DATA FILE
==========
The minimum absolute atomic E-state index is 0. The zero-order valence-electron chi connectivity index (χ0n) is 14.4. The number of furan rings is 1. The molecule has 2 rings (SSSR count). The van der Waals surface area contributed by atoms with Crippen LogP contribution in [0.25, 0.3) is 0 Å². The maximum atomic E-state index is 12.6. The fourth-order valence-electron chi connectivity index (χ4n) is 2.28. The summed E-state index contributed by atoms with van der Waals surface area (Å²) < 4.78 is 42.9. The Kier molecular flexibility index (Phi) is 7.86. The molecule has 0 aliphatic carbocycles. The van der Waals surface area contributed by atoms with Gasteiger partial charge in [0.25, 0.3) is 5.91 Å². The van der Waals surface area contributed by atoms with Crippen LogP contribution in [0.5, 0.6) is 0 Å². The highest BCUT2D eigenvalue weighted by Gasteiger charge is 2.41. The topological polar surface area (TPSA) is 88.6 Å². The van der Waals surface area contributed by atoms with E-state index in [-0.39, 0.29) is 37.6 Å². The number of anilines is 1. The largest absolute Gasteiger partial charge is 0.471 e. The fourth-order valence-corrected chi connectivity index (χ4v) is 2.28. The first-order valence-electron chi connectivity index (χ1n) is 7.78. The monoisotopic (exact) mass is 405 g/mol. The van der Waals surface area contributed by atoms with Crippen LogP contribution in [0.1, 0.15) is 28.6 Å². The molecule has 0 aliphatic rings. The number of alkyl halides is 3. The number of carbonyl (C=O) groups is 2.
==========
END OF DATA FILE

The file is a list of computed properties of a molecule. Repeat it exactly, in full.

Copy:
The minimum absolute atomic E-state index is 0. The zero-order valence-electron chi connectivity index (χ0n) is 14.4. The number of furan rings is 1. The molecule has 2 rings (SSSR count). The van der Waals surface area contributed by atoms with Crippen LogP contribution in [0.25, 0.3) is 0 Å². The maximum atomic E-state index is 12.6. The fourth-order valence-electron chi connectivity index (χ4n) is 2.28. The summed E-state index contributed by atoms with van der Waals surface area (Å²) < 4.78 is 42.9. The Kier molecular flexibility index (Phi) is 7.86. The molecule has 0 aliphatic carbocycles. The van der Waals surface area contributed by atoms with Gasteiger partial charge in [0.25, 0.3) is 5.91 Å². The van der Waals surface area contributed by atoms with Crippen LogP contribution in [0.5, 0.6) is 0 Å². The highest BCUT2D eigenvalue weighted by Gasteiger charge is 2.41. The topological polar surface area (TPSA) is 88.6 Å². The van der Waals surface area contributed by atoms with E-state index in [-0.39, 0.29) is 37.6 Å². The number of anilines is 1. The largest absolute Gasteiger partial charge is 0.471 e. The fourth-order valence-corrected chi connectivity index (χ4v) is 2.28. The first-order valence-electron chi connectivity index (χ1n) is 7.78. The monoisotopic (exact) mass is 405 g/mol. The van der Waals surface area contributed by atoms with Crippen LogP contribution in [0.1, 0.15) is 28.6 Å². The molecule has 0 aliphatic rings. The number of alkyl halides is 3. The number of carbonyl (C=O) groups is 2.